I wonder if this practice might be helpful for us as the church in our context and with our work?  I wonder if instead of firing off an angry email, or a scathing social media post, or even walking away because the message from the other person is so negative, can find a way to create space to actively listen as a part of gaining understanding? Certainly we are not blindly accepting the other person's feelings or words as the only answer to our societal’s issues. Instead, when we work to gain understanding together, when we actively listen, we are living and working together as God intended. As such we are becoming the church that God ordained and created us to be. . . . So, “Help me understand.” It might be a helpful tool this week for you. . . 

Rev. Derek

Thursday, November 5, 2020

Pastoral Thought--November 5

While some of the results from Tuesday’s election are still unclear, one thing that I think is clear, relates to how we process information that we may not agree with. How do we address the issues and how do we be with other people when things feel so topsy-turvy. 

One solution that I know about involves creating an entire belief system, or worldview, that supports and uplifts our individual feelings. We don’t have to agree with anyone and so we do not dwell with them either. Using the election as an example, it is interesting how quickly our minds begin to justify and rationalize our unique beliefs with the information that we hear, read, or see. They must be wrong—not us. They don’t have all the facts—we do. We knew what was going to happen—they are late to the party. But notice also how isolating and separating that feels. Do we not need community in times like this and not division?  

In a book that I was given recently, Rusty George writes these words that I think are helpful in times like this. When we begin to create either elaborate, or simply, constructs to justify our singular perspective, Rusty’s words provide a bit of honesty that helps us reflect, and hopefully change as we grow. He wrote:

It’s amazing how much sense our nonsense can make when we’re all alone in the courtroom of our mind."

Now while you might believe that I am speaking sarcastically, because I started off with a nod to the election, I am not. The chapter where this quotation comes from addresses how anxiety, in this author’s mind, is best combatted together. When we are alone many of us build systems to support our opinions, By doing so we become paranoid. Our service stops. Our thoughts that are directed toward the other person become less frequent. We exist on an island that we created and that we rule.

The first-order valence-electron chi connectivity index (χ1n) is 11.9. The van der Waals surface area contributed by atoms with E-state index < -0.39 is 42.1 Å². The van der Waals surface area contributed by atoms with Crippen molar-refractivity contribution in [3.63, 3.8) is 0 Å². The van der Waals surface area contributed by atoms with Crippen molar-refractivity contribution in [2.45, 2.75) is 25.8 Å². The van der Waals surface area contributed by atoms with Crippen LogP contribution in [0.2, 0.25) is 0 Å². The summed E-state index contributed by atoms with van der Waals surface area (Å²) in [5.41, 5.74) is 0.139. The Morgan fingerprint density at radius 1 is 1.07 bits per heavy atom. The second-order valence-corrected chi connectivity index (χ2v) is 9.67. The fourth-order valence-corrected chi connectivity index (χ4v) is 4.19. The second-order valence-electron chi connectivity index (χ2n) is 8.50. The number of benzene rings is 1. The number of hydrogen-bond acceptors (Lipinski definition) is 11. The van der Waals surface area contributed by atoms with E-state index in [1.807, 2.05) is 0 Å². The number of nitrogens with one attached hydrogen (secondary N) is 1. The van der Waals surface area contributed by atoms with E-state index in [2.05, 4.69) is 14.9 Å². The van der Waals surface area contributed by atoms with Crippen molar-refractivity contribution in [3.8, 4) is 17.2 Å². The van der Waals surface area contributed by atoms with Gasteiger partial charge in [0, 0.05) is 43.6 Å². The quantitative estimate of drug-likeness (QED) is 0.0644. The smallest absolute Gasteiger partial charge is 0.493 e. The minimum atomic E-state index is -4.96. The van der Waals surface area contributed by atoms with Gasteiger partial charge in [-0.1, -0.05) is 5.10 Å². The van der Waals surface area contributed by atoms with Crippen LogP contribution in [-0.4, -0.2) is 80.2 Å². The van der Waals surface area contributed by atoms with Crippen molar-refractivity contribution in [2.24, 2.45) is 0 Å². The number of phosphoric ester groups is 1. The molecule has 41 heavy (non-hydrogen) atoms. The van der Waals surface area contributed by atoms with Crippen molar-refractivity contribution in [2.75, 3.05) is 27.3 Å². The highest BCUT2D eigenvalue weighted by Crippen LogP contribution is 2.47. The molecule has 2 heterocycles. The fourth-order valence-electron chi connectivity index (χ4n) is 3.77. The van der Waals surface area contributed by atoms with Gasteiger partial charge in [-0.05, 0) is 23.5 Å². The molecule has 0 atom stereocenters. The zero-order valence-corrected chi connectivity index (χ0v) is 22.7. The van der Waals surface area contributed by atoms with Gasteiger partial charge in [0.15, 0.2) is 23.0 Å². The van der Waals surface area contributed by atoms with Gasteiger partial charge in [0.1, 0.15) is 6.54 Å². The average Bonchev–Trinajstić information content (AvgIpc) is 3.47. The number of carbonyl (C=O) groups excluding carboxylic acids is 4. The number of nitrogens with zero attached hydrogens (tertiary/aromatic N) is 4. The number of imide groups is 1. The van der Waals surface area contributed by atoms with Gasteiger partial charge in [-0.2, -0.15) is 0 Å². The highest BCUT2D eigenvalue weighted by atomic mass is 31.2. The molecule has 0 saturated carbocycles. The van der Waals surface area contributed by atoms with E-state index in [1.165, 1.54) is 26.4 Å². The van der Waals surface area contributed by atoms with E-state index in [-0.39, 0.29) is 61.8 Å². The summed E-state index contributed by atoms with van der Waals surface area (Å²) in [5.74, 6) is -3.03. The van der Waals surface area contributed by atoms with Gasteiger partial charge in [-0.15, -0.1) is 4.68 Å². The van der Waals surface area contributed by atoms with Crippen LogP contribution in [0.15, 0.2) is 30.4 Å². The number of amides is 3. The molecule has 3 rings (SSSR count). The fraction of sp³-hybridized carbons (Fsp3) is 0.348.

But by living and thinking in this way, by making our work world where we dwell alone, we neglect the call of God to gather together and “be” the church. Part of “being” the church means gathering for worship, practicing listening to each other, and praying for what we we hear and what God reveals to us. It means neither isolating ourselves or isolating the community because we do not agree or are discouraged by what we witness. In fact, the more we do not agree, the more touch-points we can find for ministry. 

I hope today, and throughout the rest of your week, you will find some space to be together with people. . . Be with the people you agree with and the people who stretch you. Dwell with them. Pray with them after you listen to them. By doing so you are participating in the work of God that is needed and necessary in time.

Rev. Derek  

Wednesday, November 4, 2020

Pastoral Thought--November 4

A few days ago, I decided to go for a “recovery run.” My legs were tired from the previous few days of working out, and I felt that a short, easy run would be helpful. So off I went. . . 

It was nice, sunny morning for a run—not too cool and not too breezy. As I was taught to do, I run facing traffic. This way, I can get a good look at who is planning to run me over. But again, this was a recovery run. It was easy and the pace was gentle. I was relaxed and at peace. The music that I was listening to was a combination of The Beach Boys and Hawaiian music. The instructor talked about gently walking and running on the Hawaiian beach. . . 

I selected a time of day to run when I felt that not a lot of people would be on the road (early in the morning). I was pleasantly surprised that my usual running/walking company of plumbers, electricians, and builders who are heading to work in the new development near Plains were absent. It was going to be a quiet morning. But then I had an interesting experience that I want to share with you. An older gentleman can down the road toward me in his car, and then, about 15 yards in front of me, he veered across the road away from me violently. He corrected his driving and continued on. . . I was not upset at all. I did think, ‘well that seemed a bit excessive.'